While Scorsese had entered the nineties on a high note with Goodfellas, the films that followed were not as universally welcomed. Roger Ebert complained about “a certain impersonality” in Cape Fear, the film following Goodfellas. The Age of Innocence arrived with a shrug. Casino was treated as highly derivative of Goodfellas, with Peter Travers sighing that “the black cloud of letdown hung over Scorsese’s epic tale.” Kundun sparked a diplomatic incident with China, and was quietly buried by Disney. Bringing Out the Dead felt like a curiosity more than a classic.

Of course, history has been kind to all (or at least most) of those films. Scorsese’s nineties output is recognised in hindsight as a vibrant and important part of his career. Nevertheless, as Gangs of New York slowly and awkwardly forced itself into being, it might have looked like the last swing of the bat from one of the great American directors. A film that had been simmering in the director’s imagination for decades, it might serve as a definitive and concluding statement about the city and the nation that he loved.

More than twenty years after the shutters came down on the New Hollywood movement, Scorsese would finally get to make an epic that was comparable to Francis Ford Coppola’s Apocalypse Now or Michael Cimino’s Heaven’s Gate. Of course, those sorts of projects feel like capstones – Heaven’s Gate famously brought United Artists tumbling down, while Coppola would never direct anything with as much freedom or cultural impact after Apocalypse Now. As such, Scorsese’s long-delayed shot at making his epic passion project seemed like closure.

Looking back at Gangs of New York, this seems absurd. Almost two decades after Gangs of New York, Scorsese is still making films. Scorsese is enjoying larger budgets on films like The Irishman and The Killers of the Flower Moon than he did earlier in his career. If anything, Gangs of New York is a watershed. It is not Scorsese’s epic finale, but is instead the first in a series of epics that includes films like The Aviator or The Wolf of Wall Street. It introduced Scorsese to a young actor who “reignited” his enthusiasm for film making.

Indeed, time has been very kind to Gangs of New York. The film seemed to arrive at a crucial moment, both for Scorsese as director and for the United States as a nation. Gangs of New York offers a snapshot of American history that resonates strongly. It is not so much a historical picture as a dive into the depths of a shared unconscious and an excavation of the scars left on the American psyche. The catchy Oscar-nominated theme song might have boasted that the film was about “the hands that built America”, but the film was decidedly less optimistic in its perspective.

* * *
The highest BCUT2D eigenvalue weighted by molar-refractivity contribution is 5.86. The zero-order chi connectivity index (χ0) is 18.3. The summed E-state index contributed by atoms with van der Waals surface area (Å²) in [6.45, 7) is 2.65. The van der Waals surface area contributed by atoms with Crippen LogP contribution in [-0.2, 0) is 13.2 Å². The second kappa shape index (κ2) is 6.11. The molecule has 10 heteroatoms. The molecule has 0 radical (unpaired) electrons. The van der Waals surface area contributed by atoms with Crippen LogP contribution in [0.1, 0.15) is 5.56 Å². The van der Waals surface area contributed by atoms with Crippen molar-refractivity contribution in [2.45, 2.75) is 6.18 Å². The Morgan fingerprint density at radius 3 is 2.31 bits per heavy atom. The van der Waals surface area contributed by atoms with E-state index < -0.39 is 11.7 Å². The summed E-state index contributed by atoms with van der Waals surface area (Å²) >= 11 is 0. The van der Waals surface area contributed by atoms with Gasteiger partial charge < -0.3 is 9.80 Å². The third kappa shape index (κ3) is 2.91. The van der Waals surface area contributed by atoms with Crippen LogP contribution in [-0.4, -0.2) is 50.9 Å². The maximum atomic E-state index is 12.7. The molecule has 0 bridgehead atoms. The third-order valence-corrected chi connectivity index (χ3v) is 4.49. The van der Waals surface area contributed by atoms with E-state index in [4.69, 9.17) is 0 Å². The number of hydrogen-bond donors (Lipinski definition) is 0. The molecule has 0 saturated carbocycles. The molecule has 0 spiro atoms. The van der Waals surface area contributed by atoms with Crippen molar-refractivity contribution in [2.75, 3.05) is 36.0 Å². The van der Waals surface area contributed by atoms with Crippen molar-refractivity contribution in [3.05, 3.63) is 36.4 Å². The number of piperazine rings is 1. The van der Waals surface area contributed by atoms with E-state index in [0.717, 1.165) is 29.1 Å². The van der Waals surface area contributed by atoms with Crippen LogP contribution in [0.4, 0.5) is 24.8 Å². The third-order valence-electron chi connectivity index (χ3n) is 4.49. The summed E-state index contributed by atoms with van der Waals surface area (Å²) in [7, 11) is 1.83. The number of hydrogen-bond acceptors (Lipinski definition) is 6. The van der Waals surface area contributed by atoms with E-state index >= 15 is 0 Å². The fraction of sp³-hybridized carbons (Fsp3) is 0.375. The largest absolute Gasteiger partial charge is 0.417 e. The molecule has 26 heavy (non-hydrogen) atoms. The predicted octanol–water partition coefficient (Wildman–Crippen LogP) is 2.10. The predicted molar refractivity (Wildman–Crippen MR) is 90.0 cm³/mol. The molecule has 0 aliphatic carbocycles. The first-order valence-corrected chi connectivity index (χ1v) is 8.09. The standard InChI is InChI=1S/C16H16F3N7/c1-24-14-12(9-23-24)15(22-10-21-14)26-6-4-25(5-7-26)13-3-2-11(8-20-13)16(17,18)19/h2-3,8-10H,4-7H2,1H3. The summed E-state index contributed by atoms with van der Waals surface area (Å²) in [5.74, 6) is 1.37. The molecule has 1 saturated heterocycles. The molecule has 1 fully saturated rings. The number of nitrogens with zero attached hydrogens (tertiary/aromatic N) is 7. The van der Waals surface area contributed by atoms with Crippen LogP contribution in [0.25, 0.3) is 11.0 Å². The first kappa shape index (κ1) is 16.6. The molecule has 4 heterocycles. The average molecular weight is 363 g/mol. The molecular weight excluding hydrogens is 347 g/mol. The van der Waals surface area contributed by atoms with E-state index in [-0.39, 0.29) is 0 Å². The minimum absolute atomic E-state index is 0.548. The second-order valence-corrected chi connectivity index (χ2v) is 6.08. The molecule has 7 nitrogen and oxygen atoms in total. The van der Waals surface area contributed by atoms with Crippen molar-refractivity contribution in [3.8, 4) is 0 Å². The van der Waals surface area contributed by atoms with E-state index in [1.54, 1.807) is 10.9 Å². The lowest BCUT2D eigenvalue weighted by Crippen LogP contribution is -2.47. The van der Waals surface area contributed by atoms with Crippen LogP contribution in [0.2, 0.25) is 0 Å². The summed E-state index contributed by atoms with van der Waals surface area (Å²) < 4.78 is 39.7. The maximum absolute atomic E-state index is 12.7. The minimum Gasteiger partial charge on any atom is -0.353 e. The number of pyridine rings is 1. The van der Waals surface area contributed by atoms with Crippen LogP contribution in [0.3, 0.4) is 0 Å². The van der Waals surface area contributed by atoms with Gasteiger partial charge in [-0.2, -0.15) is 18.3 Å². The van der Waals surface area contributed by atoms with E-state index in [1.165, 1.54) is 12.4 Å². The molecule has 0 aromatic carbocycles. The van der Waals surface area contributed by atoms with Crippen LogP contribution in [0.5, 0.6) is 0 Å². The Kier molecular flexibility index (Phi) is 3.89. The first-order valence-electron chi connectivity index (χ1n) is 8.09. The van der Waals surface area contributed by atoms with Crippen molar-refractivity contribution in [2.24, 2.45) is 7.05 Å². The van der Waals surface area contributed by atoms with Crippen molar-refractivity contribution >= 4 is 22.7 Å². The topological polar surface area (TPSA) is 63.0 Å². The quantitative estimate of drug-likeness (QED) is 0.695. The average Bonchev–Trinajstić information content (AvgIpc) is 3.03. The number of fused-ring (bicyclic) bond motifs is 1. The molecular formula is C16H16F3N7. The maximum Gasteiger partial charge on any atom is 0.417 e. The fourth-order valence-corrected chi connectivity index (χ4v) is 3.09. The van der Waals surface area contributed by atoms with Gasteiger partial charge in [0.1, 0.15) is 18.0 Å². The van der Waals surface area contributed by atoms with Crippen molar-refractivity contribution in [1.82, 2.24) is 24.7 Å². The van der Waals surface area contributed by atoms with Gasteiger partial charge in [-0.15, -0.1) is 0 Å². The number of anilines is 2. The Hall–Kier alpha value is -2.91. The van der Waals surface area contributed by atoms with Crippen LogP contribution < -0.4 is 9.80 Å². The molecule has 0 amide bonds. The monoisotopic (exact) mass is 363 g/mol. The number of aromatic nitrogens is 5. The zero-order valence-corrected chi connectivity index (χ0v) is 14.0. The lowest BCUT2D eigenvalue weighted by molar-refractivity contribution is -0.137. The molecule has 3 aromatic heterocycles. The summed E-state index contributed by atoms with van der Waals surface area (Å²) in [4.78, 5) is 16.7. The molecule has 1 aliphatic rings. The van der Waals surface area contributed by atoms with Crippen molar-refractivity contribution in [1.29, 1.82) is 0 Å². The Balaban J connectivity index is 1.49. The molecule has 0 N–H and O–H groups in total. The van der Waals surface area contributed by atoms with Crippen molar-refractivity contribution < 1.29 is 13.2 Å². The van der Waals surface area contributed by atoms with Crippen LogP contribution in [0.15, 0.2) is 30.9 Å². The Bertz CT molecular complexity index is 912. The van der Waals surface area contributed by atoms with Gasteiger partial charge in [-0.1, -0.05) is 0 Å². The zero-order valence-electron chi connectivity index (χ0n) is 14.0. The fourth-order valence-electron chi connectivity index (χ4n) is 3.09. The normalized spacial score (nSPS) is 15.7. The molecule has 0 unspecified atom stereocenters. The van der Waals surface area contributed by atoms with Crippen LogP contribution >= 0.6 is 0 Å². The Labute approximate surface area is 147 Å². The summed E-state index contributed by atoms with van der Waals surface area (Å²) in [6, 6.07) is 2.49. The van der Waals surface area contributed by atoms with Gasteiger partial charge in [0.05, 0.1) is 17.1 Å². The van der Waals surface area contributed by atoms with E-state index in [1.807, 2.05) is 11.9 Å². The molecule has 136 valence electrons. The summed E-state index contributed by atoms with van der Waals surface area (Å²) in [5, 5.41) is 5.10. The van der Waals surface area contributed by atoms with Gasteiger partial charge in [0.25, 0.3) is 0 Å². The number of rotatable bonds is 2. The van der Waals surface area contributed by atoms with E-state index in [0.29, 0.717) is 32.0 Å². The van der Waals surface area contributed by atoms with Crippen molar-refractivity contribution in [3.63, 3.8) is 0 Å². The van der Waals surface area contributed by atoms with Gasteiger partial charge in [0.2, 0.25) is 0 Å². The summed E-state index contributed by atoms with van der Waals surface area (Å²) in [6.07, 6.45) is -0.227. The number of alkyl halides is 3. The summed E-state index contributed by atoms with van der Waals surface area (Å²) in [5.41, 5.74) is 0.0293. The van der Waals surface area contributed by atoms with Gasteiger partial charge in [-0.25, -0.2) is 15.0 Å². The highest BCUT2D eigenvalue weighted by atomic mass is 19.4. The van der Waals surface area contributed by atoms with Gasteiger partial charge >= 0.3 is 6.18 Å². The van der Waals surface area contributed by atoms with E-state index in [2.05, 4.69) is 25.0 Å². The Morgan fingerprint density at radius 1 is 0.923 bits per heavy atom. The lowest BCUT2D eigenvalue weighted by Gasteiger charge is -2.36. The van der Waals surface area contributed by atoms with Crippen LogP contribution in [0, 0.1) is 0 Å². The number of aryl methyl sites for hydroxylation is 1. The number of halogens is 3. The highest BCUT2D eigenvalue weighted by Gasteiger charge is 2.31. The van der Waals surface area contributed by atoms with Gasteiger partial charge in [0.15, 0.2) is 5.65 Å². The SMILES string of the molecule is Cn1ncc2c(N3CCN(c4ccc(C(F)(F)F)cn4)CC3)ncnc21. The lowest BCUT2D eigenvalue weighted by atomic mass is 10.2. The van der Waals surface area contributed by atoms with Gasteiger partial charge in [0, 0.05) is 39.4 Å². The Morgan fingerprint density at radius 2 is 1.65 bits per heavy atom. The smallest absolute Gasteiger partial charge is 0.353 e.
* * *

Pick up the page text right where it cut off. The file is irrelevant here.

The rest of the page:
Gangs of New York is a story about the blood that stains those hands, and how history tends to repeat for those who refuse to learn from it.

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New Escapist Column! On the Cynical Honesty of “Terminator: Genisys”…

I published a new In the Frame piece at Escapist Magazine this evening. Terminator: Genisys turned five years old this month, so it seemed like the right time to take a look back at the third (of four) attempts to make a sequel to Terminator 2: Judgment Day.

Genisys has been largely forgotten, even overridden by the next film in the saga – Terminator: Dark Fate. This makes sense. Genisys itself overrode the previous two films on its own terms. Still, Genisys is an instructive and informative piece of blockbuster cinema. It’s a messy film, but in that messiness there’s an honesty. Genisys is a film that is naked in its ambition and its intent, in its efforts to reiterate and regurgitate the past while erasing any potential evolution. It’s a film that captures the emptiness of modern franchise filmmaking at its most cynical, and its most honest.

You can read the piece here, or click the picture below.

 

Escapist Column! “It: Chapter 2” and the Dangers of Nostalgia…

Another In the Frame column from Escapist Magazine!

This time, taking a look at the recent release of It: Chapter 2, and what the film has to say about the gulf between memory and history. It: Chapter 2 is a story about coming home, and processing the reality of what happened, so that it can be truly put to rest.

You can read it here, or click the picture below.